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Exegetical Malfeasance in Ezekiel chapter 9.

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  • Exegetical Malfeasance in Ezekiel chapter 9.

    Rabbi Michael L. Munk, The Wisdom in the Hebrew Alphabet, explains that the tav [the last letter in the Hebrew alphabet] " . . . denotes the mark of man's final destination." ----He points to the events of Ezekiel chapter 9 where the tav is being used to "mark" out certain people for salvation from the impending "judgment" which is man’s final destination:
    And the Lord said unto him, Go through the midst of the city, through the midst of Jerusalem, and set a mark [tav] upon the foreheads of the men that sigh and that cry for all the abominations that be done in the midst thereof.

    Ezekiel 9:4.

    The Lord tells his destroying angels to place a tav (mark) on the foreheads of all those who sigh and cry because of the abominations that take place in Jerusalem. These people marked with a tav on their foreheads are to be spared the coming judgment. ---- But at the time of these events the Hebrew script was Ktav Ivri, and not Ktav Ashuri. --- In the Ktav Ivri script, the tav was a cross and not a dalet and a nun (as it's currently constructed in the modern Hebrew script).

    This created a problem for the Jewish exegetes since they were uncomfortable with the idea of a cross being placed on the head of persons being saved from judgment. So they came up with an interesting, extra-biblical, interpretation that not only fixes the problem of people being saved by the mark of a cross being placed on them, but, since they weren't relying on the bible as a source, they found a way to actually demonize the cross while explaining away its salvific power.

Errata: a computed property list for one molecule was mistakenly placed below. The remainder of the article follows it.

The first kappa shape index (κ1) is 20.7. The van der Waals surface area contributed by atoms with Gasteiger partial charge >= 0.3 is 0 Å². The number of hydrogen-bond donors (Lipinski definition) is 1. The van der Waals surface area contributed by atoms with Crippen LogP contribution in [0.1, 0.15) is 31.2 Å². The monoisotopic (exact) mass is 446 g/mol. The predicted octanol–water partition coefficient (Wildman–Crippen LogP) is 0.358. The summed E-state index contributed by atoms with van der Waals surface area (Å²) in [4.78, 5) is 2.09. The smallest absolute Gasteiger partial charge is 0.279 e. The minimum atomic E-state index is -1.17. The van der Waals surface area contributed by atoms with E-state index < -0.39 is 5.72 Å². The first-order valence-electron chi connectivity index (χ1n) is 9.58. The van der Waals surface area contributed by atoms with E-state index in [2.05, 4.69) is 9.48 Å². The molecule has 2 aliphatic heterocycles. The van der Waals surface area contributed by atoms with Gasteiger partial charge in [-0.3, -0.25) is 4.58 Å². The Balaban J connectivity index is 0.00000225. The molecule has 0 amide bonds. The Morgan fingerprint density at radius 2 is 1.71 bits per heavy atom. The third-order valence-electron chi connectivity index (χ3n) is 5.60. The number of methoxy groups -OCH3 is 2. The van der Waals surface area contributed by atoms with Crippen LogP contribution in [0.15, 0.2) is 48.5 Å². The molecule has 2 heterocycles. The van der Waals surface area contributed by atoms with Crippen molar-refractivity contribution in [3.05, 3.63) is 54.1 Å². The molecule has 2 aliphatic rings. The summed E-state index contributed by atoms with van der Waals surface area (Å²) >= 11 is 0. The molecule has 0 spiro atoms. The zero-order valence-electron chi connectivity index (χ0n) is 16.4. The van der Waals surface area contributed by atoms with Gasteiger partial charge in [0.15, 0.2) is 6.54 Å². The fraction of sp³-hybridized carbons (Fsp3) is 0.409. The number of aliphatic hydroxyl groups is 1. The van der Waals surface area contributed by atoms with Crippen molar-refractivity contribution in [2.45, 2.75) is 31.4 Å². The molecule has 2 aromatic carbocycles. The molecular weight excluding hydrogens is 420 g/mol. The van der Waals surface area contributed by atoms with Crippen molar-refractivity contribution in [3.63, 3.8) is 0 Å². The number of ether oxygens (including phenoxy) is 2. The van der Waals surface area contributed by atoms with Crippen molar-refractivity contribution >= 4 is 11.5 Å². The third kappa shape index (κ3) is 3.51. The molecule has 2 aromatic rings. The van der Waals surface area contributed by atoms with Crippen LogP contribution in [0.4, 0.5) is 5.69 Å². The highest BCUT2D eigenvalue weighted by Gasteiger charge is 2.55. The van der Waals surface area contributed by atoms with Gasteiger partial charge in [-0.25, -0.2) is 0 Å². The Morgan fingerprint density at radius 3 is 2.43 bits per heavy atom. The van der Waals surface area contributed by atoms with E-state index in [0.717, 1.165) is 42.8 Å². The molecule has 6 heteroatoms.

The rabbinic interpretation interpolated a "bloody" cross (not readily apparent in the Bible) versus a tav that was purportedly an ink mark. In the Jewish rendition the ink mark marked the righteous, while the bloody cross marked those who were to be subject to the judgment (annihilation). This interpolation was extremely powerful in the Jewish mind since it nicely demonized the Christians who were wont to wear bloody crosses dangling from their necks.

    As pointed out by Saul Lieberman, through Professor Elliott R. Wolfson, Alef, Mem, Tau (p. 161), in ancient times the Greeks marked criminals convicted of a capital crime with a "black-mark-of-death" (nigrum theta), a large Greek theta. Professor Wolfson points out that the Greek theta has an affinity to the Hebrew tav (particularly in Ktav Ivri where they look nearly identical, i.e. a cross). The Greeks placed the black theta on criminals convicted of a capital crime. The Greek theta symbolized "thanatos" (death) --- such that the Greeks marked those about to be executed with the black theta.